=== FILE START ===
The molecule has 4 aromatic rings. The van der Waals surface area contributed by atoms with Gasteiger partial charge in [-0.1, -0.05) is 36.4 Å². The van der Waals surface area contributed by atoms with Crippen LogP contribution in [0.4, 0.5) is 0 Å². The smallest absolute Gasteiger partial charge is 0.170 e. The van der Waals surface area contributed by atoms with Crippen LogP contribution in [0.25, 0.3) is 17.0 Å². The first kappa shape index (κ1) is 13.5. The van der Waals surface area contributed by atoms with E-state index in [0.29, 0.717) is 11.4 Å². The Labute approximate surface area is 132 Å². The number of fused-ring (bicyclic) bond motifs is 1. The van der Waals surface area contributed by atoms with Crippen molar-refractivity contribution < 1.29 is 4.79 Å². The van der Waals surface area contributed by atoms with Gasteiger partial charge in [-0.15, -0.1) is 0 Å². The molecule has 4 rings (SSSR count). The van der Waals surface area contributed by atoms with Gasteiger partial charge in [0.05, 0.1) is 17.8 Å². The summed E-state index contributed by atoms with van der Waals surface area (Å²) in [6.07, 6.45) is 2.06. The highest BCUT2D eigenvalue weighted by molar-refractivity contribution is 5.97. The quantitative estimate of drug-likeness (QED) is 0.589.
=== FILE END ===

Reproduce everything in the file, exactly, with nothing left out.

The molecule has 4 aromatic rings. The van der Waals surface area contributed by atoms with Gasteiger partial charge in [-0.1, -0.05) is 36.4 Å². The van der Waals surface area contributed by atoms with Crippen LogP contribution in [0.4, 0.5) is 0 Å². The smallest absolute Gasteiger partial charge is 0.170 e. The van der Waals surface area contributed by atoms with Crippen LogP contribution in [0.25, 0.3) is 17.0 Å². The first kappa shape index (κ1) is 13.5. The van der Waals surface area contributed by atoms with E-state index in [0.29, 0.717) is 11.4 Å². The Labute approximate surface area is 132 Å². The number of fused-ring (bicyclic) bond motifs is 1. The van der Waals surface area contributed by atoms with Crippen molar-refractivity contribution < 1.29 is 4.79 Å². The van der Waals surface area contributed by atoms with Gasteiger partial charge in [-0.15, -0.1) is 0 Å². The molecule has 4 rings (SSSR count). The van der Waals surface area contributed by atoms with Gasteiger partial charge in [0.05, 0.1) is 17.8 Å². The summed E-state index contributed by atoms with van der Waals surface area (Å²) in [6.07, 6.45) is 2.06. The highest BCUT2D eigenvalue weighted by molar-refractivity contribution is 5.97. The quantitative estimate of drug-likeness (QED) is 0.589.